- North Carolina Insurance Commissioner Jim Long: Long wrote in a Nov. 18 letter that, if changes are made to AG 38, they should not be applied retroactively. He recommended pursuing a valuation process that “takes into account supportable company variations in such areas as underwriting criteria, mortality experience, expense levels, and the invested assets supporting a company’s liabilities.”
- Larry Gorski, a former regulator and a consulting actuary in the New Berlin, Ill., office of Claire Thinking: Gorski said efforts to come up with more flexible reserving techniques should help lead to more efficient reserving strategies. Moving away from a formulaic approach should reduce the number of disagreements about reserving, Gorski said.
Gorski recommended requiring a stand-alone asset adequacy test that deals only with the UL product, then waiting for the American Academy of Actuaries to finish its report on reserving. The report is due at the end of 2005.
- Wayne Stuenkel, chief actuary of Protective Life Corp., Birmingham, Ala.: Stuenkel argued against retroactive changes to UL secondary guarantee reserving requirements.
Protective checked with domestic regulators about AG 38 5 times, and regulators found the company’s reserves to be appropriate each time, Stuenkel said.
Protective is required to certify in statutory and GAAP filings that reserves are sufficient, and Protective takes that requirement “very seriously,” Stuenkel said. The goal is to balance the interests of stockholders and policyholders by ensuring that reserves are neither too low nor too high, Stuenkel added.
Protective and other companies have to rely on the directions in a guideline, because it is impossible for companies to determine the intent of what regulators meant 2 to 3 years ago, Stuenkel said.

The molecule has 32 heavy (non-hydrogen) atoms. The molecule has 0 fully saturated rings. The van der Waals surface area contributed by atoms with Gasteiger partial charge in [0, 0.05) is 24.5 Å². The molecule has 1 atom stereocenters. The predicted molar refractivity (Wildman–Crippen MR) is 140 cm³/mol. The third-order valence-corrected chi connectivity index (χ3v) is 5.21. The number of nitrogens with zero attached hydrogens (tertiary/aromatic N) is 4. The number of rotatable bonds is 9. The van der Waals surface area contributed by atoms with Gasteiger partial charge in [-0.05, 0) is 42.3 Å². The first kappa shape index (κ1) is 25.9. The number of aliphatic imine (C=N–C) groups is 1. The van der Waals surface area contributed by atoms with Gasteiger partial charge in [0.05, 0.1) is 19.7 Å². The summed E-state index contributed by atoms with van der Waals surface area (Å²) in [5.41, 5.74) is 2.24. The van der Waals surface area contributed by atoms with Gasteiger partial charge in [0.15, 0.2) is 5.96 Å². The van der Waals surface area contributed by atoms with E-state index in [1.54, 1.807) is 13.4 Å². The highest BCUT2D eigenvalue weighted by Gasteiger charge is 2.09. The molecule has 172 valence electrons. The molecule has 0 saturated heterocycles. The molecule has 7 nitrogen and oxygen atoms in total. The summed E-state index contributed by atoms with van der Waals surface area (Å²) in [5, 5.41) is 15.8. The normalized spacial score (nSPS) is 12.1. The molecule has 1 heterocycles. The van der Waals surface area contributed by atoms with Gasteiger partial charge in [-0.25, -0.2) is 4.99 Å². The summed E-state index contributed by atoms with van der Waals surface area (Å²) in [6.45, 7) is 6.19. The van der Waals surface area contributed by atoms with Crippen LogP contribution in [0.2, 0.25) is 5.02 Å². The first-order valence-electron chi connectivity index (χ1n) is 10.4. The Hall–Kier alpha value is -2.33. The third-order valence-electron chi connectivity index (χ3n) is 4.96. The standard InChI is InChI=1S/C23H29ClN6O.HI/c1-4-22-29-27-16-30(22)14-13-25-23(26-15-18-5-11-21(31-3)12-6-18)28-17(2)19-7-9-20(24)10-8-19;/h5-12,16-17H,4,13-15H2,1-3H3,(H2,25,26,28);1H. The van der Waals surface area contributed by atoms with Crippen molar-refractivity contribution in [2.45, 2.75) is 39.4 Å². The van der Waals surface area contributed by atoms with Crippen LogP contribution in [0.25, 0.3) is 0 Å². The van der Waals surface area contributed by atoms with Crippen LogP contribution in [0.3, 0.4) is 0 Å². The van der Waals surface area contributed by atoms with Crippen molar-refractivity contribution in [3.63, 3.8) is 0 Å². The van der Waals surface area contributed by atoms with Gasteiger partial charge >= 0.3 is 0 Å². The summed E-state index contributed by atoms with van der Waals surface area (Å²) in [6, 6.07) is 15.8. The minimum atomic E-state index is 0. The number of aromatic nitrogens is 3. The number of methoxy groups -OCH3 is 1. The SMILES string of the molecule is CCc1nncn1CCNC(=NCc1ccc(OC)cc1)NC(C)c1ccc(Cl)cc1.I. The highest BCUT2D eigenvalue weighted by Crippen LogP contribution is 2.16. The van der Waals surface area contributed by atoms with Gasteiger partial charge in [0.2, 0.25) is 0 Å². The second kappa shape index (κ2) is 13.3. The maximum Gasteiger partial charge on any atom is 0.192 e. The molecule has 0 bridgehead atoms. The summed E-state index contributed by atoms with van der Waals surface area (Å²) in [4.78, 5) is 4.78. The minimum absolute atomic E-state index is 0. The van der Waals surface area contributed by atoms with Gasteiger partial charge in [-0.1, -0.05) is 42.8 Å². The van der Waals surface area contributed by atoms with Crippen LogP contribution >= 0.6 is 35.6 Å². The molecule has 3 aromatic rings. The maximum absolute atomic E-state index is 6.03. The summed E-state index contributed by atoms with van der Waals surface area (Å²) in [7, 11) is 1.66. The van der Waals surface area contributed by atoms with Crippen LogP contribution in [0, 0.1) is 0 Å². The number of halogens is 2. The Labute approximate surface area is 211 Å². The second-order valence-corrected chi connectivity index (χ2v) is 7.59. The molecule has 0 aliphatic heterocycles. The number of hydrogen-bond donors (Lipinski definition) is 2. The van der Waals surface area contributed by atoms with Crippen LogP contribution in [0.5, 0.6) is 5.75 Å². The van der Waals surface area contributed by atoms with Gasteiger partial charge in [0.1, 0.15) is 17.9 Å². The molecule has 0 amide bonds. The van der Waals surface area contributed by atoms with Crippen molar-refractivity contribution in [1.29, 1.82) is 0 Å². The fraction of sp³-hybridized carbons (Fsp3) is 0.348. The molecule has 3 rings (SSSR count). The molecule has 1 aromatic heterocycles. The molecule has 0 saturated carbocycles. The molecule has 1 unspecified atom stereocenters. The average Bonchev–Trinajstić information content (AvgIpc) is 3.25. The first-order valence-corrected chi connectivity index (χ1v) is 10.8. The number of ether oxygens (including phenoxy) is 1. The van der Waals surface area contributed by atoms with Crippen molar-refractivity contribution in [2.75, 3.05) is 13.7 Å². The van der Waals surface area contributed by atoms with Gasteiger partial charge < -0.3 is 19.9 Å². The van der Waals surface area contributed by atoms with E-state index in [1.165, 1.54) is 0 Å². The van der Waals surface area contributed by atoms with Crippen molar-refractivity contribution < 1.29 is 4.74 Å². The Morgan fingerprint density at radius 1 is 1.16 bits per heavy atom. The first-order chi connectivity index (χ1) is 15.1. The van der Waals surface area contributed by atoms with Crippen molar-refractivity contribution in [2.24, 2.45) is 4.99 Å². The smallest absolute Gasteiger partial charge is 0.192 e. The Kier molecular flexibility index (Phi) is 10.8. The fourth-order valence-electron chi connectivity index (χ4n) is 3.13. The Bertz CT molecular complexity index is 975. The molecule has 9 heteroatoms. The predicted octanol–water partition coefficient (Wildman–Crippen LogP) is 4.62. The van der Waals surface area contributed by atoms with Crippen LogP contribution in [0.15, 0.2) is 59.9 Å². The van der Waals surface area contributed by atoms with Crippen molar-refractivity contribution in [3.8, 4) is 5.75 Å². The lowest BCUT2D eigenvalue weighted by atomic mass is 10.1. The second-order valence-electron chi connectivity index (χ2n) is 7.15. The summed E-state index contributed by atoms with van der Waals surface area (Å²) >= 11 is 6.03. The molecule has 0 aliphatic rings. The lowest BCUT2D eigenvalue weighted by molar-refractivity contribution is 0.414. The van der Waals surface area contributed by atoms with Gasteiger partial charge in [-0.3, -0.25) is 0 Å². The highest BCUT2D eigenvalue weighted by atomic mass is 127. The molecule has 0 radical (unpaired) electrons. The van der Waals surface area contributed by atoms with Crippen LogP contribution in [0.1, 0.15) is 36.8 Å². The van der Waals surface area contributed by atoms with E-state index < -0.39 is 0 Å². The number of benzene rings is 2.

- Mike Streck, a life actuary at Principal Financial Group Inc., Des Moines, Iowa: Streck talked about the effects of different reserving approaches on a hypothetical UL product.
The different approaches in New York and California would produce a 40% difference in reserving requirements, Streck said.
UL might not exist today if companies were punished with a retroactive reserve requirement, Streck said.
- Scott Harrison, a Washington lawyer who is representing a group of 15 insurers that includes Jefferson-Pilot Financial, Greensboro, N.C., and Pacific Life Insurance Company, Newport Beach, Calif.: If insurers are interpreting AG 38 wrong, then regulators should fix that, but regulators should avoid making any retroactive changes, Harrison said.
It is important that insurers be able to rely on the language in the guideline, Harrison said.
- Scott Berlin, a life actuary with New York Life Insurance Company, New York: Berlin said use of a formulaic approach to setting reserve levels may have protected life insurers from reserve-related insolvencies, but he suggested that reserve problems could cause future life company failures. “If we cut corners on reserves, that is what might happen,” Berlin said.
- Robert Beuerlein, chief actuary at AIG American General, Houston: Beuerlein said he can look out of his windows and see the Enron towers. “I don’t want to see the actuarial profession mess up,” Beuerlein said, adding that actuaries “cannot be cutting corners.” Some actuaries at the meeting criticized Beuerlein’s reference to Enron.